service timestamps debug datetime msec localtime show-timezone year service timestamps log datetime msec localtime show-timezone year
This tells the router to include the correct timezone, date, year in the log file, down to the very millisecond. Very handy when troubleshooting.
A no-brainer really. Encrypt your passwords in the config.
clock timezone GMT 0 clock summer-time BST recurring last Sun Mar 1:00 last Sun Oct 2:00
You’ll need to change this to suit your timezone. This correctly tells my devices what timezone they are in, and when to change their clocks. You’ll never need to add or subtract an hour again!
no ip domain lookup
Ever mistyped a command only for the router to try and resolve it for what seems like 5 minutes? This command disables lookups for your mistyped commands.
no ip ospf name-lookup
If you run OSPF and do a show ip ospf neighbor, you’ll notice it sometimes takes forever. Why? What’s happening is that IOS is trying to resolve the neighbor ID’s to a hostname through RDNS. I always want it to be quick, and I also want to know my neighbor ID’s by the ID. This command disables that RDNS lookup.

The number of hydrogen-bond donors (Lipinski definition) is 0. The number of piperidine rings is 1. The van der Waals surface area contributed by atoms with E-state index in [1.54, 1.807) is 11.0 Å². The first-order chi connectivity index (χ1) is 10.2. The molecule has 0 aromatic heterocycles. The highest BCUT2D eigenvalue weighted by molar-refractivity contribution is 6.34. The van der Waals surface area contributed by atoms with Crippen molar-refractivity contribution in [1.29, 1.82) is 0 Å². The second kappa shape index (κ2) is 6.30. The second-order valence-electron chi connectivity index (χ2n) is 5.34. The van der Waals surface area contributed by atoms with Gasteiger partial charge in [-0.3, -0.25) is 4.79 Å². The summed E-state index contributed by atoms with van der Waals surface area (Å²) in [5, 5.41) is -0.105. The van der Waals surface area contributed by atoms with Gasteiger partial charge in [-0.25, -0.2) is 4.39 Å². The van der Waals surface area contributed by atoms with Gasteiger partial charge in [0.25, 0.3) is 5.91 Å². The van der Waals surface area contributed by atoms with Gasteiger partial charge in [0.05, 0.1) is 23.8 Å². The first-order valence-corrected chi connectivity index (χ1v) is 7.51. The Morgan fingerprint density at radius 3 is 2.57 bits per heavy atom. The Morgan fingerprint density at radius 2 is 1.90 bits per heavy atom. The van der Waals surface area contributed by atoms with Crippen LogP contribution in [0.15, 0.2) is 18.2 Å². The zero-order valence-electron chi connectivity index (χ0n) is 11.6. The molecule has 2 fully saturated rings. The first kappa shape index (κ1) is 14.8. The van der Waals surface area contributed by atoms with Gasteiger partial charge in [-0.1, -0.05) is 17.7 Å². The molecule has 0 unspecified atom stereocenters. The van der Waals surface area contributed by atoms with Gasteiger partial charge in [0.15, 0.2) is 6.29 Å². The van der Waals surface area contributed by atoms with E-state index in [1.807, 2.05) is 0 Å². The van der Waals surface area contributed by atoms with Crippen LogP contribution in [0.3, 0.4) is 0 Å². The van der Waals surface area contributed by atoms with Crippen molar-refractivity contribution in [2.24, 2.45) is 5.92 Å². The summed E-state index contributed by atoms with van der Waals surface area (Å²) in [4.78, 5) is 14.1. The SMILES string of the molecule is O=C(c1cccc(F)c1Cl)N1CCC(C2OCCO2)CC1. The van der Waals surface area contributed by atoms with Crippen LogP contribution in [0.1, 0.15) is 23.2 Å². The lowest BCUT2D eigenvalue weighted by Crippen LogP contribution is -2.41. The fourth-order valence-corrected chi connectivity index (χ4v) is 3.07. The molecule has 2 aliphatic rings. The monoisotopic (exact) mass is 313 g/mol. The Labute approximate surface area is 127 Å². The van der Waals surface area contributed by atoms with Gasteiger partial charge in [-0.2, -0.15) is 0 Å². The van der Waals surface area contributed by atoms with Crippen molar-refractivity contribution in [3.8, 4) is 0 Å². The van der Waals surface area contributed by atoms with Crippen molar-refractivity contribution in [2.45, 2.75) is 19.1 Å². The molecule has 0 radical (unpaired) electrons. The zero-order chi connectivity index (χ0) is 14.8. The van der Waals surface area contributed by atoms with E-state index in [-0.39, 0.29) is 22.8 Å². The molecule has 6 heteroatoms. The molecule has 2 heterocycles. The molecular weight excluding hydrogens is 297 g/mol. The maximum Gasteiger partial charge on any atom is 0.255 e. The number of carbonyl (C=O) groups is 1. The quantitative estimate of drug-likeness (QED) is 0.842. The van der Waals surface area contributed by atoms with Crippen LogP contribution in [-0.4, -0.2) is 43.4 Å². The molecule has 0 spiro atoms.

line con 0 exec-timeout 30 0 logging synchronous line vty 0 4 exec-timeout 5 0 logging synchronous
If I’m consoled onto the device, I don’t want to have to keep logging into it because of a timeout. I set this to 30 minutes to ensure this doesn’t happen. You could set this to 0 0 but be careful, this will cause it to NEVER log out (unless the device reboots or something) – This means you could console in, make some changes, come back in 3 months and reconnect that console cable in. You’ll still be connected!
Logging synchronous prevents IOS from logging on the same line you’re currently typing in.